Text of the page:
2014-07-10

Slate: ICANN's "new gTLDs are a solution in search of a problem, a multi-million-dollar boondoggle"

Marc Naimark, a "LGBTQ activist with a particular interest in sport and the internet," has written several articles in Slate about ICANN's new gTLD domain names program, particularly about .gay, and .lgbt. His latest article is at the link below (excerpt follows, emphasis added):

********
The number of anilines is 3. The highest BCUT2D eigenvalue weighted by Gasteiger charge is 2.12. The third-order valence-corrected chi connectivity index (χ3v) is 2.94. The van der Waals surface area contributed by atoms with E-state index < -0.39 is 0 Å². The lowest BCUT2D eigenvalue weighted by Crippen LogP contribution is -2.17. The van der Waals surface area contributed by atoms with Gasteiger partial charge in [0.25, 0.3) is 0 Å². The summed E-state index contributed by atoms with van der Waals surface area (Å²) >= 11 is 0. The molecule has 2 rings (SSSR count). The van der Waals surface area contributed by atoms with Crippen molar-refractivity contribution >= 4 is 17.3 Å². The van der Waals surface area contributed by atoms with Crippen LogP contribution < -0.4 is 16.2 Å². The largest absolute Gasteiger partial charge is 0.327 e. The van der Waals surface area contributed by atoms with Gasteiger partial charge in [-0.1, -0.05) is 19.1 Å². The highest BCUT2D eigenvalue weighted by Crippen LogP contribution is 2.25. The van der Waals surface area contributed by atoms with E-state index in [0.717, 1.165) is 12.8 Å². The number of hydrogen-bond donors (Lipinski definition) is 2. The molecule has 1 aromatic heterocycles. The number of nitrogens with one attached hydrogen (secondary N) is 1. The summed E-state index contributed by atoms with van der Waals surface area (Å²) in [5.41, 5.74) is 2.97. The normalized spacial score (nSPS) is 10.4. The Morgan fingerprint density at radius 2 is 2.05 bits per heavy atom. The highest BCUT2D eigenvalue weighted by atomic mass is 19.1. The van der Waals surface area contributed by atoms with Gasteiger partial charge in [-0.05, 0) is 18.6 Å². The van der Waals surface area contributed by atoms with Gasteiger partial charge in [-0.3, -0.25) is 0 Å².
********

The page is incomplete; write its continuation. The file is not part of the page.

dotHIV: Can the new .hiv domain turn ICANN's boondoggle into an opportunity to do good?: "“You are creating a business, like derivatives on Wall Street, that has no value,” Esther Dyson, the founding chairwoman of ICANN, the Internet Corporation for Assigned Names and Numbers, once said about ICANN's project to create hundreds of new generic top level domains, known as gTLDs. Aside from the opportunity to use non-Latin alphabets, the new gTLDs are a solution in search of a problem, a multi-million-dollar boondoggle, generating income of more than $300 million in ICANN application fees alone. (Paradoxically, this may result in only minimal net revenue for the corporation.) That sum does not include the operating costs of the hundreds of applicants seeking to become the registry for a given gTLD ... nor the ongoing costs to brand owners, who are already seeing the negative consequences they feared at the launch of the program. These new gTLDs offer real risks to the LGBTQ community. I have written here and here  about the travails of dotgay LLC in its attempts to secure the .gay gTLD. After granting a commercial operator the rights to .lgbt, ICANN will soon decide whether dotgay LLC's community priority application will succeed for .gay, or whether the string will be awarded to the highest bidder for purely commercial operation. If the latter comes to pass, both .gay and .lgbt, the two names under consideration of the greatest interest to the LGBTQ community, will be operated solely to benefit commercial interests, with no protection against possible abuse of these names, no community involvement, and no funds returning to the community. But there is a third gTLD that also concerns many in the LGBTQ community: .hiv. It has enjoyed a much better fate than .gay and offers some good from the ill wind ICANN has been blowing on the web...." (read more at link above)





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